Other marginalised groups such as those from BAME backgrounds, whilst being disproportionately affected, were also largely excluded from trials and medical care more generally.
As ART has produced improved outcomes in terms of life expectancy, the demographics of people living with HIV has changed radically. A significant number of PLWH including women have a life expectancy similar to that found in the general population. However, there are disparities between groups (see, for instance, Solomon et al 2020) and a general reduction in quality of life for PLWH due to the onset of a range of geriatric syndromes a decade or more earlier with ongoing discrimination. This has been emphasised recently by ongoing research and advocacy by Jacqui Stevenson who has studied WLWH growing older. The outcomes of the research provide eight asks to improve the lives of WLWH.
Advice for women and HIV including using PrEP can be found at:
The UKRI, the overarching government body that manages publicly funded research and innovation in the UK, has just published two reports on doctoral training one in STEM (the EPSRC report) and one by the equivalent in social sciences (the ESRC report). Both reports recognise the value of doctoral training with an emphasis on employers rather than the wider community. The reports highlight the need for future action in this area:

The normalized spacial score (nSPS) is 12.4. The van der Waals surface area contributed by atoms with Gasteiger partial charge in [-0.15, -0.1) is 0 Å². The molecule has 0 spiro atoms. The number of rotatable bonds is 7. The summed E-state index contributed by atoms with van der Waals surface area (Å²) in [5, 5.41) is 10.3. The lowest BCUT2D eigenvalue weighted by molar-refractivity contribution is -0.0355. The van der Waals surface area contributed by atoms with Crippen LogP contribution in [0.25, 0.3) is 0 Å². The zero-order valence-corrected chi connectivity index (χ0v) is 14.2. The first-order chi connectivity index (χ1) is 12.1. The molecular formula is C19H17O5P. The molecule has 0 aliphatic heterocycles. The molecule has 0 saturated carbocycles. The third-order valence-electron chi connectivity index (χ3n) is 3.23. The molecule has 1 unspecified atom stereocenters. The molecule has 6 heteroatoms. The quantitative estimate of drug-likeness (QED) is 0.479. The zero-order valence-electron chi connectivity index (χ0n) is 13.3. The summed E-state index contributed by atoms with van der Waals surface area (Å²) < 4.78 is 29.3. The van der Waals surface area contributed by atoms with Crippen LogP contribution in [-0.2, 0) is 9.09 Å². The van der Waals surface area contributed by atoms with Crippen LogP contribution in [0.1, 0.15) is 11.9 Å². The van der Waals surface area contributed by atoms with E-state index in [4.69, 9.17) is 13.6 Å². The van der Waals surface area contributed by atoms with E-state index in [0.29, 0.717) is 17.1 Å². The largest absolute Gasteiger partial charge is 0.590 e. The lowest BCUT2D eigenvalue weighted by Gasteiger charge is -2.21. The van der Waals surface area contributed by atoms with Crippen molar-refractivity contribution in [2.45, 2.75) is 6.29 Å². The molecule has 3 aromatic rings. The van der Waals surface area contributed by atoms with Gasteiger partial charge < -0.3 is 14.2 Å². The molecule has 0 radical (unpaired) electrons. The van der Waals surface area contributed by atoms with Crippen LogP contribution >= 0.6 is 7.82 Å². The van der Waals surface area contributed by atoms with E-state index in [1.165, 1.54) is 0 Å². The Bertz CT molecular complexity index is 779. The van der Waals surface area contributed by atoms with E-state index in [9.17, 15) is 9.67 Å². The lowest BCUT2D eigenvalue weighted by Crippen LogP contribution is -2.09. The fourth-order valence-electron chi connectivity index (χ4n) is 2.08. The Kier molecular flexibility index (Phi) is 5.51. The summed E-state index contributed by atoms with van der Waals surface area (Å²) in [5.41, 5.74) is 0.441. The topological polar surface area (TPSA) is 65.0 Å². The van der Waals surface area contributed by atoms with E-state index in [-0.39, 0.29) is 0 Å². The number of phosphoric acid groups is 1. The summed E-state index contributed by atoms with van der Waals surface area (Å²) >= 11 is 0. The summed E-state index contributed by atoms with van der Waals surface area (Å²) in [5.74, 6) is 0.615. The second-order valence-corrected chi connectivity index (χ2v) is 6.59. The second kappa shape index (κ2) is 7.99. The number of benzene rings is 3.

Alongside council-specific actions, the two reviews are also an important contribution to the evidence base for a new deal for postgraduate research, which will address:
- funding and stipend levels
- routes in, through and out of doctoral training
- rights and conditions
- diversification of models and access.
UKRI – https://www.ukri.org/news/epsrc-and-esrc-doctoral-reviews-published/ accessed 10-10-2021
The EPSRC has released its review of doctoral training in the STEM arena within the UK. There is a wealth of information on the background to the report including outcomes from workshops with stakeholders and a review of the current literature. There is also the report itself and the recommendations therein.